Another exciting part of watching this section of their campaign come to life was the actual action involved with such large-scale devastation and attempted attacks on the side of the heroes and successful hits on the side of the dragons. Though the award-winning tabletop livestream was mostly roles and narrative, Season 2 of the show was a chance for the actors to see the characters of their imaginations carry out action after action without any stops.
“It still felt very beat for beat what the actual game was, but it also felt very tight,” says Jaffe. “In the live game, combat went so poorly so quickly, and it was a lot of very fast narrative and us just trying to get the fuck out. In the animation, the combat was more tightly coordinated.”
One of the show’s special features is that it can be viewed through two kinds of lenses: one of pure entertainment, the other of a D&D tabletop game player, knowing that every new ability and every failed attack was dictated by an effective or ineffective dice roll. This was something the team continued to keep in mind while producing the show, especially in the new season as the seven heroes experience the best power gains and worst combat losses thus far in the story.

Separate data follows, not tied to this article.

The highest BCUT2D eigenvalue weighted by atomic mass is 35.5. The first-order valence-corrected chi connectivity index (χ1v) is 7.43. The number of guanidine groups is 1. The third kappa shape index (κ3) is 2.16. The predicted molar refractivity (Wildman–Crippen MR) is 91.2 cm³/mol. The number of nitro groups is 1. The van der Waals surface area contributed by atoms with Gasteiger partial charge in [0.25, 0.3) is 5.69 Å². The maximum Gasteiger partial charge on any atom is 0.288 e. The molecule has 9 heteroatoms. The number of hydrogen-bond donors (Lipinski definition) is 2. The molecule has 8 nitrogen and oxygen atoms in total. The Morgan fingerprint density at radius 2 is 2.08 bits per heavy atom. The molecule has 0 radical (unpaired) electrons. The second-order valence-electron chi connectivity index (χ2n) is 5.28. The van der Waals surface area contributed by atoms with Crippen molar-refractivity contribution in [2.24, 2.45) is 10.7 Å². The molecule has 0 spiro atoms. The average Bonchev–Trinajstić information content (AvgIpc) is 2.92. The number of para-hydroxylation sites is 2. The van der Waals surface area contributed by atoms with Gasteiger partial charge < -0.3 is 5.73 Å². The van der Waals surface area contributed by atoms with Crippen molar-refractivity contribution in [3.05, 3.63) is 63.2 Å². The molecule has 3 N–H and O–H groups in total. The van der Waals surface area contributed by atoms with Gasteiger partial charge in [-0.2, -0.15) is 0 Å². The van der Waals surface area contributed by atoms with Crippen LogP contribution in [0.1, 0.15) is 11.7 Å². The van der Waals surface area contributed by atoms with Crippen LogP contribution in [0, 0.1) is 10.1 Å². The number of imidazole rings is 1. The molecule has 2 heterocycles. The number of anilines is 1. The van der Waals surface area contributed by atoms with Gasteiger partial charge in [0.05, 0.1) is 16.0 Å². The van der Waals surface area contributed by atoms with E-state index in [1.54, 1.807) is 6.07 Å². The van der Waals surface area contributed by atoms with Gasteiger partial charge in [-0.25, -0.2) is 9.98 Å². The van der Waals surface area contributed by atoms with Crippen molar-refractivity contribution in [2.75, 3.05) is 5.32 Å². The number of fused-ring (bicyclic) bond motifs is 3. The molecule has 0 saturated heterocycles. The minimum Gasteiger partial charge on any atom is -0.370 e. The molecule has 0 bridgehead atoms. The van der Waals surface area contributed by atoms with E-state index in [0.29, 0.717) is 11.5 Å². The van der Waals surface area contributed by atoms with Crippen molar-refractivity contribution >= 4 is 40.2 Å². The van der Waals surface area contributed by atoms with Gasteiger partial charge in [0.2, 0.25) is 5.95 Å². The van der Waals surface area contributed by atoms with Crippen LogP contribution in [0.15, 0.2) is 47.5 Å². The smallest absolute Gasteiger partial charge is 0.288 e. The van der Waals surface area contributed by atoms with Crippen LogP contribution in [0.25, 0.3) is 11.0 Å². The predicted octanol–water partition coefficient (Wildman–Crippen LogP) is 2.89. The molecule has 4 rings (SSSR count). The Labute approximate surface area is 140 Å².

“Anyone who's played a tabletop game knows some unexpected dice rolls lead to some of the most memorable, climactic moments,” says Mercer. “Also, sometimes a series of really bad dice rolls might lead to a very interesting story beat, but not the most thrilling battle. Now we get to go back and be like, ‘How can we take the things that made this special for us in the game and make it pop for our audience?’ For instance, in regards to the armor and haste ability for Vax, we talked with the storyboard artists and the design teams to figure out how we could make a cool battle into really interesting Percy and Vax character moments and a memorable bit of intense, sudden stakes that nobody was expecting.”